American Cancer Society expects an estimated 50,400 men to be diagnosed
with colon cancer in 2004. Of these new cases, about 28,320 will
die of the disease. In the last 30 years, mortality rates have
fallen 31 percent for women diagnosed with colon cancer. Unfortunately,
that decline doesn't apply to men, whose mortality rate from colon
cancer has only dropped by 9 percent.
signs of colon cancer include rectal bleeding, blood in the stool, or
a change in bowel habits. Most often, however, colon cancer has no symptoms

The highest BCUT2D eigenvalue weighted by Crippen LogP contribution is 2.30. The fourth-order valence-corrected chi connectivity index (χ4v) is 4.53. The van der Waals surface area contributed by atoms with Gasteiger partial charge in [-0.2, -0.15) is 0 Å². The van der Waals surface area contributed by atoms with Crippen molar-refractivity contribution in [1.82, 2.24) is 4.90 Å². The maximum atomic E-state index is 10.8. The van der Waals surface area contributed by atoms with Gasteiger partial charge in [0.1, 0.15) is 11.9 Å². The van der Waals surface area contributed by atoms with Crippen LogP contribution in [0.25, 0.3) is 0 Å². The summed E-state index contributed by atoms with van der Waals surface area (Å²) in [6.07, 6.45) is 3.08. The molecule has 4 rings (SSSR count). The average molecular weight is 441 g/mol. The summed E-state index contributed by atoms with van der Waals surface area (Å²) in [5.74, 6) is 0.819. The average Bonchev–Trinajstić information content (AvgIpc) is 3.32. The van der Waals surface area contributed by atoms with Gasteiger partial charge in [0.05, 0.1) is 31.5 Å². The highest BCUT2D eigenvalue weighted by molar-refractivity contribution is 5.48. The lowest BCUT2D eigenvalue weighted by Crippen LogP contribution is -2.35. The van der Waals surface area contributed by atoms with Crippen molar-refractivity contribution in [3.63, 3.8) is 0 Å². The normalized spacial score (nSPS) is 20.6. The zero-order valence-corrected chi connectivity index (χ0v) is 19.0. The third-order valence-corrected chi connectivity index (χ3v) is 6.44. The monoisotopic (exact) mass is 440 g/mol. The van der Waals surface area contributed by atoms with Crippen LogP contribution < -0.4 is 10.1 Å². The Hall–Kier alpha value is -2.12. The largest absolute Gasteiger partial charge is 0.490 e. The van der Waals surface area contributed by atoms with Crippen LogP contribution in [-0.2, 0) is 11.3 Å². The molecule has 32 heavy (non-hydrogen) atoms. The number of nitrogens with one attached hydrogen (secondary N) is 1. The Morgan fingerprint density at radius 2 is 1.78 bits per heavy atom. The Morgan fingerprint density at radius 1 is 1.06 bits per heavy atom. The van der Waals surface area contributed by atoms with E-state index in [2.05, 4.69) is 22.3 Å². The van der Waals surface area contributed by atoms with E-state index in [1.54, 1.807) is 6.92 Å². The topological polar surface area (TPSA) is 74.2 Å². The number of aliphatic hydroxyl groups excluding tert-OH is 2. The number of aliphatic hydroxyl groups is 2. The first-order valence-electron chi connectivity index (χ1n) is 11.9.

until it's too late. The American Cancer Society recommends a stool
blood test and a sigmoidoscopy after the age of 50 to detect colon cancer
in patients who don't show any symptoms. These tests offer the best
opportunity to remove polyps before they become cancerous.
If your test reveals possible problems, more extensive
as colonoscopy (exam of the entire colon) and barium enema (an X-ray
to view the intestines) may be needed.